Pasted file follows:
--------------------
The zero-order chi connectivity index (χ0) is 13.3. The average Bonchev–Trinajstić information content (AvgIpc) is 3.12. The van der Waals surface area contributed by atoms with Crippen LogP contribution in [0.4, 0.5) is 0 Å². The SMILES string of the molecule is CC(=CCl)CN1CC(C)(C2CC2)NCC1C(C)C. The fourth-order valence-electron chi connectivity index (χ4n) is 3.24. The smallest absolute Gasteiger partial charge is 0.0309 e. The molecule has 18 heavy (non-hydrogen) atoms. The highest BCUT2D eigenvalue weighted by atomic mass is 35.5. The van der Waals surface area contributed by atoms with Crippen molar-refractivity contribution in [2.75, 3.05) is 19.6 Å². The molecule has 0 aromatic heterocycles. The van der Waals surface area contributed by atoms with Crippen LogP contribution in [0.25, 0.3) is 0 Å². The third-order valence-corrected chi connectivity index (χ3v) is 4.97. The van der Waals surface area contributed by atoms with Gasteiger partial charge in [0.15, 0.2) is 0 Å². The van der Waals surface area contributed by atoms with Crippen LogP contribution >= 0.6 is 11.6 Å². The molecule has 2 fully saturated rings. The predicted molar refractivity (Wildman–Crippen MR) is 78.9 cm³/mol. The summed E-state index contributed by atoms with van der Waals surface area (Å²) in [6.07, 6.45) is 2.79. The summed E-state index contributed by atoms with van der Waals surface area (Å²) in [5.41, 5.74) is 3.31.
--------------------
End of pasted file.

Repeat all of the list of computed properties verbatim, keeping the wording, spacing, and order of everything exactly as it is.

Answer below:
The zero-order chi connectivity index (χ0) is 13.3. The average Bonchev–Trinajstić information content (AvgIpc) is 3.12. The van der Waals surface area contributed by atoms with Crippen LogP contribution in [0.4, 0.5) is 0 Å². The SMILES string of the molecule is CC(=CCl)CN1CC(C)(C2CC2)NCC1C(C)C. The fourth-order valence-electron chi connectivity index (χ4n) is 3.24. The smallest absolute Gasteiger partial charge is 0.0309 e. The molecule has 18 heavy (non-hydrogen) atoms. The highest BCUT2D eigenvalue weighted by atomic mass is 35.5. The van der Waals surface area contributed by atoms with Crippen molar-refractivity contribution in [2.75, 3.05) is 19.6 Å². The molecule has 0 aromatic heterocycles. The van der Waals surface area contributed by atoms with Crippen LogP contribution in [0.25, 0.3) is 0 Å². The third-order valence-corrected chi connectivity index (χ3v) is 4.97. The van der Waals surface area contributed by atoms with Gasteiger partial charge in [0.15, 0.2) is 0 Å². The van der Waals surface area contributed by atoms with Crippen LogP contribution >= 0.6 is 11.6 Å². The molecule has 2 fully saturated rings. The predicted molar refractivity (Wildman–Crippen MR) is 78.9 cm³/mol. The summed E-state index contributed by atoms with van der Waals surface area (Å²) in [6.07, 6.45) is 2.79. The summed E-state index contributed by atoms with van der Waals surface area (Å²) in [5.41, 5.74) is 3.31.